Timothy & Debra Helbing v. Tom Ruhl, Assessor Ralls County

December 22nd, 2015

State Tax Commission of Missouri



Complainant, )
v. ) Appeal No. 15-81002
Respondent. )






Decision of the Ralls County Board of Equalization reducing the assessment made by the Assessor is AFFIRMED.  True value in money for the subject property for tax years 2015 and 2016 is set at $41,340, residential assessed value of $7,850.

Complainants appeared in person.  Respondent appeared in person.

Case heard and decided by Hearing Officer Maureen Monaghan.


Complainants appeal, on the ground of overvaluation, the decision of the Ralls County Board of Equalization, which reduced the valuation of the subject property.  The Commission takes this appeal to determine the true value in money for the subject property on January 1, 2015.  The Hearing Officer, having considered all of the competent evidence upon the whole record, enters the following Decision and Order.



  1. Jurisdiction. Jurisdiction over this appeal is proper.  Complainant timely appealed to the State Tax Commission from the decision of the Ralls County Board of Equalization.  A hearing was conducted on December 11, 2015, at the Ralls County Courthouse, New London, Missouri.


  1. Assessment. The Assessor appraised the property at $74,850, a total assessed residential value of $14,220.  The Board of Equalization reduced the valuation to $41,340.
  2. Subject Property. The subject property is located at 412 Church Street, New London, Missouri.  The property is identified by map parcel number 08-1.1-01-001-23-06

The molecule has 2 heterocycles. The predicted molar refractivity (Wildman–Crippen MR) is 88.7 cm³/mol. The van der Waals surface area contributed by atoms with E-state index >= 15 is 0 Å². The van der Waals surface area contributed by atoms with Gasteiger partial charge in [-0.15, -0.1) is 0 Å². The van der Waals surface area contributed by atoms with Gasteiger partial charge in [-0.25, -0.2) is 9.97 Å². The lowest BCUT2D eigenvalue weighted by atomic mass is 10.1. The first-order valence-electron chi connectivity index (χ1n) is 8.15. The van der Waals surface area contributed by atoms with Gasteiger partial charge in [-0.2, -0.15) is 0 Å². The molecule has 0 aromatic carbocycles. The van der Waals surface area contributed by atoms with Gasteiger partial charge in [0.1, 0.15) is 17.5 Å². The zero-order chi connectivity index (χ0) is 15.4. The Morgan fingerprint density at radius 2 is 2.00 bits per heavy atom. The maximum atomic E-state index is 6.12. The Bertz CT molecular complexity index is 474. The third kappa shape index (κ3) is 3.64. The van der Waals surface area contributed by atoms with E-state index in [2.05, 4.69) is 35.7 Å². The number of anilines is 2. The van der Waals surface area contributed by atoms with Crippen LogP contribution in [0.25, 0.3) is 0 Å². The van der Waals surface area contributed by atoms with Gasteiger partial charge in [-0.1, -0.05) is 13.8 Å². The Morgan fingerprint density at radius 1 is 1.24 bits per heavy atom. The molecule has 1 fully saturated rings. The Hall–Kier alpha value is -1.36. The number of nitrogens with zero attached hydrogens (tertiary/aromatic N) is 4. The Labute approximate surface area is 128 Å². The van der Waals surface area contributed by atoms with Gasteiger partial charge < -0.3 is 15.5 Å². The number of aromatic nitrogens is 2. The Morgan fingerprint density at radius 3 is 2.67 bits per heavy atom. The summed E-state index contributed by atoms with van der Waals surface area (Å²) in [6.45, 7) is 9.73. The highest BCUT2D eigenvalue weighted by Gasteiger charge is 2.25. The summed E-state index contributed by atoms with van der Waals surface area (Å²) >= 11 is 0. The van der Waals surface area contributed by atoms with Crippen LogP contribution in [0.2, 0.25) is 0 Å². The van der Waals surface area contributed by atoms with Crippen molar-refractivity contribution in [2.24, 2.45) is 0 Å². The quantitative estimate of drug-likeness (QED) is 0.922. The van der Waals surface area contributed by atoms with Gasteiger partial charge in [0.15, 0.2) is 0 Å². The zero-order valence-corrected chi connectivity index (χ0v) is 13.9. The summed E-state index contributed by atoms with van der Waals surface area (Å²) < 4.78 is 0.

The property consists of 5457 square foot tract improved by a home built in the 1920s.  It is approximately 1,322 square feet; it has 3 bedrooms, 1 bath, with a below grade area.

  1. Complainant’s Evidence.  Complainants testified on their own behalf and offered into evidence the following exhibits which were received without objection.
1 Sales Comparison Grid
2 Letter from a Realtor


Complainant Debra Helbing testified.  She is a certified residential appraiser.  She provided a sales grid listing three properties located in New London which sold in 2013 and 2015. Complainant believed all the properties were comparable.  She made adjustments for size of the lot, age of the structure, living area, heating/cooling, and garage space.  The properties sold for $45,000 to $56,500.  After adjustments the properties indicate a range of value from $38,800 to $42,000.  The Complainants also provided a letter from a realtor.  The letter was not given much weight as it is hearsay and a realtor is not to provide an opinion of value.



The Commission has jurisdiction to hear this appeal and correct any assessment which is shown to be unlawful, unfair, arbitrary or capricious.  The Hearing Officer shall issue a decision and order affirming, modifying or reversing the determination of the board of equalization, and correcting any assessment which is unlawful, unfair, improper, arbitrary, or capricious.

Basis of Assessment